Taxidermied animals in Paris. | (REUTERS/Charles Platiau)

Dolls in Seville, Spain. | (REUTERS/Marcelo del Pozo)

A flock of starlings in Milan, Italy. | (AP Photo/Luca Bruno)

World Internet Conference attendees in Jiaxing, China. | (REUTERS/Stringer)

People on a bridge in New Delhi. | (REUTERS/Anushree Fadnavis)

A railway station in Debrecen, Hungary. | (EPA-EFE/Zsolt Czegledi)

An officer shoots at a downed power line to clear a roadway in Butte County, California. | (EPA-EFE/PETER DASILVA)

Marchers mark Polish Independence Day in Warsaw. | (EPA-EFE/RADEK PIETRUSZKA)

A window cleaner works in Amsterdam. | (AP Photo/Peter Dejong)

A woman looks out from a window in Rome. | (AP Photo/Alessandra Tarantino)

Azteca Stadium in Mexico City. | (AP Photo/Christian Palma)

**See last week’s best photojournalism**

…read more

Source:: The Week – World


Trump says written answers to Mueller have been completed

By Carol D. Leonnig and Josh Dawsey | Washington Post

WASHINGTON – President Donald Trump on Friday said he has answered a set of questions from special counsel Robert Mueller “very easily,” while his lawyers signal that the president expects to turn over his written answers in the coming days.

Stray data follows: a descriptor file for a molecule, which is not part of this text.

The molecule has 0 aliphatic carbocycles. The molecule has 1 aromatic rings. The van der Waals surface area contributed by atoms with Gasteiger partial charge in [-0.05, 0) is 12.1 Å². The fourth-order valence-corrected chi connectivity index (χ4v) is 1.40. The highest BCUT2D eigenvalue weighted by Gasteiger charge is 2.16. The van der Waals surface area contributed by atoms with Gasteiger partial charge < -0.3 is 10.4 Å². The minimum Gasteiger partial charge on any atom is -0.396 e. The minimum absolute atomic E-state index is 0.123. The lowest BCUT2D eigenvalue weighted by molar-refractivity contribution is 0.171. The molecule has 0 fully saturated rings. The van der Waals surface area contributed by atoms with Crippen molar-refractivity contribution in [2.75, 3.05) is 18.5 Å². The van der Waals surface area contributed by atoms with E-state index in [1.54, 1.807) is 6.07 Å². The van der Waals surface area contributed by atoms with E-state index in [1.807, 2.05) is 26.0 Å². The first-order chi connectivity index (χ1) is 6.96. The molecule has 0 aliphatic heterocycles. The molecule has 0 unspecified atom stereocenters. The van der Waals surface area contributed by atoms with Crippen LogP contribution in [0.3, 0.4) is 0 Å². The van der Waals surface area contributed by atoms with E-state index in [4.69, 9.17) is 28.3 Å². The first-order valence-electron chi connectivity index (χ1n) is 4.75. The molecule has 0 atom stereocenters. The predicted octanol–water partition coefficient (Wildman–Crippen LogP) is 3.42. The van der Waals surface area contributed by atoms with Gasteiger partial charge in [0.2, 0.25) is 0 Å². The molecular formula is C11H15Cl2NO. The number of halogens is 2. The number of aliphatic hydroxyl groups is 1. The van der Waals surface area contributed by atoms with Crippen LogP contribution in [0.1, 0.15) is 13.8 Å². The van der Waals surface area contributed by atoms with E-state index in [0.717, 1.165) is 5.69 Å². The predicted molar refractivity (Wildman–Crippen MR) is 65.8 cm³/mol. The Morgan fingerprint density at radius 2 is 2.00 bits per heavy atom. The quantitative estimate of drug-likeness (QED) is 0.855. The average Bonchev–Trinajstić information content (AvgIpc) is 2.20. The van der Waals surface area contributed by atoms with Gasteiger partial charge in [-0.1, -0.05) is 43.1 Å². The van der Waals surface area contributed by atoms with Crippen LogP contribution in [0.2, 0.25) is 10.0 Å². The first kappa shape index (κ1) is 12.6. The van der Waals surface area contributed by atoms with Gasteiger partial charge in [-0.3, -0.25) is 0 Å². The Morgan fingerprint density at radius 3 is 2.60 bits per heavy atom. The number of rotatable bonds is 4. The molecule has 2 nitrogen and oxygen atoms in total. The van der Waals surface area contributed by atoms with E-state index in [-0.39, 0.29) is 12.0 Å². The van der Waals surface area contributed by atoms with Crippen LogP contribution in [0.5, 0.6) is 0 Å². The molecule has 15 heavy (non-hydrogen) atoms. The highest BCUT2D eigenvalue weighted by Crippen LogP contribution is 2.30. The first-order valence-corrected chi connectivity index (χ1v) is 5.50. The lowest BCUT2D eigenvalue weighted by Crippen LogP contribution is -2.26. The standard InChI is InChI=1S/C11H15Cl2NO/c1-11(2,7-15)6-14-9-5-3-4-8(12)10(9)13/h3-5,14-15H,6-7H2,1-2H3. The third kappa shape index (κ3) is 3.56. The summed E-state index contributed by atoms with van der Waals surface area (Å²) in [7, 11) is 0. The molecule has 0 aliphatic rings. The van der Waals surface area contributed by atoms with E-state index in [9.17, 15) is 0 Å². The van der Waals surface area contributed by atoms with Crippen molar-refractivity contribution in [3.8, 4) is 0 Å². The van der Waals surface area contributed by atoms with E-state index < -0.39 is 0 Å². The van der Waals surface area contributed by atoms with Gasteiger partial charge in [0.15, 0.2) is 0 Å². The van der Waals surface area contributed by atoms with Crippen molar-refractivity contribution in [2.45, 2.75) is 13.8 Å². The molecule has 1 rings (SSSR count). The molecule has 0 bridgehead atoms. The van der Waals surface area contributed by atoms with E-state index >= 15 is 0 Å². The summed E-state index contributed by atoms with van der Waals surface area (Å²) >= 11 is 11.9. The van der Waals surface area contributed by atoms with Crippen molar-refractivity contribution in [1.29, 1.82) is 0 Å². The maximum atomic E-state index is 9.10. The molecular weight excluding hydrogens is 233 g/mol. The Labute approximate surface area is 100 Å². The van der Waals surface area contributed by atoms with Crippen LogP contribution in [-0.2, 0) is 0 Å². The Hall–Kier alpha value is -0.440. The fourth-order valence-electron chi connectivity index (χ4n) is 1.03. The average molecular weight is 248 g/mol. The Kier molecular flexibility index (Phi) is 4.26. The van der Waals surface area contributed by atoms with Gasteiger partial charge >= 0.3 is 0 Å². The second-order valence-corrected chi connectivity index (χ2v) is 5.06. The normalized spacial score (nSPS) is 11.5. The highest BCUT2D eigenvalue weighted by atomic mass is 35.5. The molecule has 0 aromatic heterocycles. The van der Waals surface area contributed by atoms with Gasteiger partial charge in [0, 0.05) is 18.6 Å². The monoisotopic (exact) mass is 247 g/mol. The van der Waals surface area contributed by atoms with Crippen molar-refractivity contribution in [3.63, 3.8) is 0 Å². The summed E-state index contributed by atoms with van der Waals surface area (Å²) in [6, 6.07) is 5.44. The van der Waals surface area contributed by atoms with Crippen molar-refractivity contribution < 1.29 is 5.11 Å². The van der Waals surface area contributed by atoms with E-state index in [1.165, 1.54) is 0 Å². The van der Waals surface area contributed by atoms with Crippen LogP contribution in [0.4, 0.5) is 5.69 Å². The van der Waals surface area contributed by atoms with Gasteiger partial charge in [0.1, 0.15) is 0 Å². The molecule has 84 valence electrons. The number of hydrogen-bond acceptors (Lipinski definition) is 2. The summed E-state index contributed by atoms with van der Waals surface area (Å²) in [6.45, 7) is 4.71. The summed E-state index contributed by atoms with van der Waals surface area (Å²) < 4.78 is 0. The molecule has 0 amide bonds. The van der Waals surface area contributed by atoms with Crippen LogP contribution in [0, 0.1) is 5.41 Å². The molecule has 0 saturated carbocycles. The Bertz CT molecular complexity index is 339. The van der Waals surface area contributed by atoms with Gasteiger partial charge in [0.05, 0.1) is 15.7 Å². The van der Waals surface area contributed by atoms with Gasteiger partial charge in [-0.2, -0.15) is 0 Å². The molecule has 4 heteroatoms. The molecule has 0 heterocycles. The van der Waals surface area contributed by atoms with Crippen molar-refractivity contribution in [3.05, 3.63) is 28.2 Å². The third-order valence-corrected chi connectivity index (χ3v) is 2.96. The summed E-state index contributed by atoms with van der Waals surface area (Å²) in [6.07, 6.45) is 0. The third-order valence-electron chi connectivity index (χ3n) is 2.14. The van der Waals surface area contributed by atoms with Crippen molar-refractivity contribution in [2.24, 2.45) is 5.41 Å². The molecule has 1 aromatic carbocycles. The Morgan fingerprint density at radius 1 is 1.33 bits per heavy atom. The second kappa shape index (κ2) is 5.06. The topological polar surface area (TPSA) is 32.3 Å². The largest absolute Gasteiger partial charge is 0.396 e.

Trump stressed that he has been “busy” and it has taken some time to complete them, but also expressed his concern about Mueller’s purpose in obtaining them.

“You always have to be careful answering questions for people who have bad intentions,” he said of the team Mueller has assembled to investigate Russia’s interference in the 2016 election and any possible coordination with Trump’s campaign. “I haven’t submitted them. I just finished them.”

The president’s comments, which he made to reporters gathered in the Oval Office for a bill signing, came after his lawyers surprisingly postponed submitting the answers as they had planned to on Thursday. Rudolph Giuliani, the president’s lawyer, told The Washington Post that the legal team was still deciding whether some of Mueller’s questions they agreed to answer in September would cause legal problems for the president.

According to people familiar with the delay, Trump’s lawyers believe they have now resolved the problem they faced.

Trump stressed Friday that he answered the questions personally, not his lawyers.

“My lawyers aren’t working on it. I’m working on it,” Trump said. “My lawyers don’t write the answers.”

The president has met with lawyers nearly every day this week in sessions to review his answers, including a four-hour session Wednesday that was frequently interrupted by other business. Trump spent more than four hours meeting with his attorneys Monday, broken up by phone calls the president had to take, and 90 minutes Wednesday night, according to people familiar with the sessions.

Trump also was asked Friday about his recent tweets, which …read more

Source:: The Mercury News – Nation, World